WASHINGTON – Weeks after radio personality Rush Limbaugh began airing a parody titled “Barack the Magic Negro,” the song about African-American Sen. Barack Obama’s popularity with many white voters is drawing fire from critics who say it is racist.

The audio clip features a comedian imitating the singing voice of Rev. Al Sharpton, bemoaning Obama’s popularity with whites who will, the lyrics predict, “Vote for him and not for me ’cause he’s not from da hood.”

Obama’s campaign called the song “dumb,” although a spokesman said the campaign doesn’t think anyone is taking the song seriously.

But Limbaugh’s critics say the song goes too far – particularly because the piece is spreading on the Internet at a time when Obama faces heightened security concerns fueled in part by hateful remarks and threats directed at him.

“We take these things seriously because there’s a consistent pattern of them making their way into the mainstream media and then the mainstream consciousness,” said Karl Frisch, a spokesman for Media Matters, a nonprofit media watchdog group that has been monitoring the broadcasts. “It’s important to shoot these things down.”

Limbaugh’s repeated playing of the song strikes some as especially surprising, coming so close after the firing of radio host Don Imus.

Imus called the Rutgers University women’s basketball team “nappy-headed hos” on the air, triggering a public furor that eventually resulted in his dismissal.

Obama, meanwhile, has been the subject of explicit, angry comments not only in e-mails and letters but also in Web postings. Samples of those writings were reviewed by members of Congress last week when they recommended that the Illinois Democrat be given protection by a U.S. Secret Service detail.

The ramped-up security comes as friends of Obama have been expressing concerns about his safety on the presidential campaign trail.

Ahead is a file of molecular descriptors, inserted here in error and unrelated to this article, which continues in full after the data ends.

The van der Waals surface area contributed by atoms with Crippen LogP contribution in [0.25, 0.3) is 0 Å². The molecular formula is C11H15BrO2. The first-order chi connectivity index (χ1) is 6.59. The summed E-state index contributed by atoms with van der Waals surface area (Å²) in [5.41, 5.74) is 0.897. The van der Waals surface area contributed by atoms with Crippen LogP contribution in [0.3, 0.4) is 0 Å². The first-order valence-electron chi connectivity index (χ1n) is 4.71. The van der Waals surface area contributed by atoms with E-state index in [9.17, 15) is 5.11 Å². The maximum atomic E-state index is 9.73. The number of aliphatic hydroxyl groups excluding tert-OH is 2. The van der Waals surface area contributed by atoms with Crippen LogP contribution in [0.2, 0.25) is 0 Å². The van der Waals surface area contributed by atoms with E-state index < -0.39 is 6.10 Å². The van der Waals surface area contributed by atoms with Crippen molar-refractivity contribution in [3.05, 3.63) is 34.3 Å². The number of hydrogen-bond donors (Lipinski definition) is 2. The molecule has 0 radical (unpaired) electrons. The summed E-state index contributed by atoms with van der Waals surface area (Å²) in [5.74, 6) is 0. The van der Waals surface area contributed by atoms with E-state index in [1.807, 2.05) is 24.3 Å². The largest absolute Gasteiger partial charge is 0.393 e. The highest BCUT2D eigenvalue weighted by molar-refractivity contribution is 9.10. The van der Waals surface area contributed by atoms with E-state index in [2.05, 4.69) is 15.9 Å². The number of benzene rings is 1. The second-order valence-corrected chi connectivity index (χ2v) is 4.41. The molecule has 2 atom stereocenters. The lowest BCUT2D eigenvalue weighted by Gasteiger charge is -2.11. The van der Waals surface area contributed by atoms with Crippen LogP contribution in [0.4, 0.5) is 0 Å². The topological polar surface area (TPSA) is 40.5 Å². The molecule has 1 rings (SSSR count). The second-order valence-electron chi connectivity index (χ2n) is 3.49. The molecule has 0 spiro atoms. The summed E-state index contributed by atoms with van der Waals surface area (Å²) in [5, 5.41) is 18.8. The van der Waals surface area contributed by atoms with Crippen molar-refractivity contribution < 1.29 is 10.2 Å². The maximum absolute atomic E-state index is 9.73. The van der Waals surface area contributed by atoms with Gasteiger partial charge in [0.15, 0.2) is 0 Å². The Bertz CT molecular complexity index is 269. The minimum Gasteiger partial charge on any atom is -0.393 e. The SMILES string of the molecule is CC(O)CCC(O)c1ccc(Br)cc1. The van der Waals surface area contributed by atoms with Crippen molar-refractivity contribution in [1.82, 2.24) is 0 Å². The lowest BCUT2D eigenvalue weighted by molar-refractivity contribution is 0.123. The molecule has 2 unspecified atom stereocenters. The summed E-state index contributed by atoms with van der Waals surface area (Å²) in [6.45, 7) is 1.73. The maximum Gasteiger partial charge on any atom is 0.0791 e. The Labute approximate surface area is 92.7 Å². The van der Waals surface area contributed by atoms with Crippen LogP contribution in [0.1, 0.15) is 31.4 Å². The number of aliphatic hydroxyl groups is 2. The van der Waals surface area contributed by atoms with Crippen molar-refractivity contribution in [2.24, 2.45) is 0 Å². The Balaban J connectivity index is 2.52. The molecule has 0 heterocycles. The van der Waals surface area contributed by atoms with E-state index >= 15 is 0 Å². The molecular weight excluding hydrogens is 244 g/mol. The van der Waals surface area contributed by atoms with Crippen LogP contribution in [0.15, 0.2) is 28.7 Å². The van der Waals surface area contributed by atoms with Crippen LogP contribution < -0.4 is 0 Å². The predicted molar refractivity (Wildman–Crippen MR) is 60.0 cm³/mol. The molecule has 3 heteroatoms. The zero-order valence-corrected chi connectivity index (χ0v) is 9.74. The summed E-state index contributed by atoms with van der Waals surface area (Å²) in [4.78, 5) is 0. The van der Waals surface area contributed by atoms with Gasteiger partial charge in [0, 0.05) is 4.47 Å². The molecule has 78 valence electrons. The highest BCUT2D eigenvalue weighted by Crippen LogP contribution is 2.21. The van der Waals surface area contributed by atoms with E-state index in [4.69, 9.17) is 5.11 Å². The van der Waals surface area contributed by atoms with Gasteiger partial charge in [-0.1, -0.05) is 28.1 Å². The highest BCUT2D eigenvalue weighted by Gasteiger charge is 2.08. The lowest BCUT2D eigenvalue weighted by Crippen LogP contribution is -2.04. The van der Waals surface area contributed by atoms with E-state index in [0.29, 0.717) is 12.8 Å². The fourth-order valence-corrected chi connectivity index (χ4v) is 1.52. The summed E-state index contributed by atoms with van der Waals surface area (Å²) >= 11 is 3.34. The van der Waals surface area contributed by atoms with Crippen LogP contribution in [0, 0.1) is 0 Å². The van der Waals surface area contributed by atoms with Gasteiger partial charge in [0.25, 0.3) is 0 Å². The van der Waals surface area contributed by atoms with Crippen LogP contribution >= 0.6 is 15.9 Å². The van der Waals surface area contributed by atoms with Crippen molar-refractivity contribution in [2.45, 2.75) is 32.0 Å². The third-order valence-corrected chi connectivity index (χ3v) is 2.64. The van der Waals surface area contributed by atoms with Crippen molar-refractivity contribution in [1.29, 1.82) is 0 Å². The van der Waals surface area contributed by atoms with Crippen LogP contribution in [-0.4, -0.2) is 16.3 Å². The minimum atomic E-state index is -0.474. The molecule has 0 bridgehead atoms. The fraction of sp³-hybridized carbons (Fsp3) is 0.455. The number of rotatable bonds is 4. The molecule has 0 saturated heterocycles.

, partly because of the size of the crowds he is drawing but also because many of the periodic threats against him carry racial overtones.

Sen. Dick Durbin, D-Ill., said last week that he brought his concerns about Obama’s safety to Senate leaders, who agreed with the Secret Service and Department of Homeland Security that the presidential hopeful needed a special security detail.

“Unfortunately, many of the things that concerned me had a lot to do with race,” Durbin said earlier in the week. “I wish we lived in a country where that is not a problem, but it still is. And the fact that Barack Obama is such a highly visible African-American candidate, I think, increases his vulnerability.”

So virulent have been some of the postings on Web sites that last week CBSNews.com told its staff not to enable comments on stories about Obama. The candidate was drawing an overwhelming number of racist remarks.

As for Limbaugh and the controversial song, it started in March shortly after the Los Angeles Times published a provocative column by a black writer calling Obama the “Magic Negro.” The article said Obama fits the prototype of the black cinematic figure who arises to “assuage white guilt over the role of slavery and racial segregation in American history.”

Columnist David Ehrenstein suggested Obama is running in the public imagination for the office of “Magic Negro” – a kind of benign African-American figure who is there to help and for whom even mild criticisms are waved away “magically.”

The term “Magic Negro” in cinematic circles dates to the 1950s.

Not long after that column was published, Limbaugh began to air “Barack the Magic Negro,” sung to the tune of “Puff, the Magic Dragon.”

The song was familiar to his listeners before critics began to pick up on it in recent days.

Callers to Sharpton’s radio show recently expressed their concern over Limbaugh’s parody and urged Sharpton to get involved.

They said that they found Limbaugh’s words degrading and that they feared his superiors would do nothing to prevent the conservative radio talk show host from making further derogatory statements.

Sharpton said he would not make an issue out of the comments without discussing it with Obama, just as he said he discussed the Imus issue with the Rutgers coach before going public with his objections.

Sharpton said he did not want to talk about it and then have Obama come out later and say it was not an issue for him.

Efforts to reach Limbaugh and Sharpton on Friday were unsuccessful.

But aides to Obama said they were not bothered by the parody, a slide-show version of which is available at YouTube.com.

“It’s not the first dumb thing said during the course of this campaign and it likely won’t be the last,” Obama spokesman Bill Burton said. “But, frankly, I don’t think anyone takes this too seriously.”

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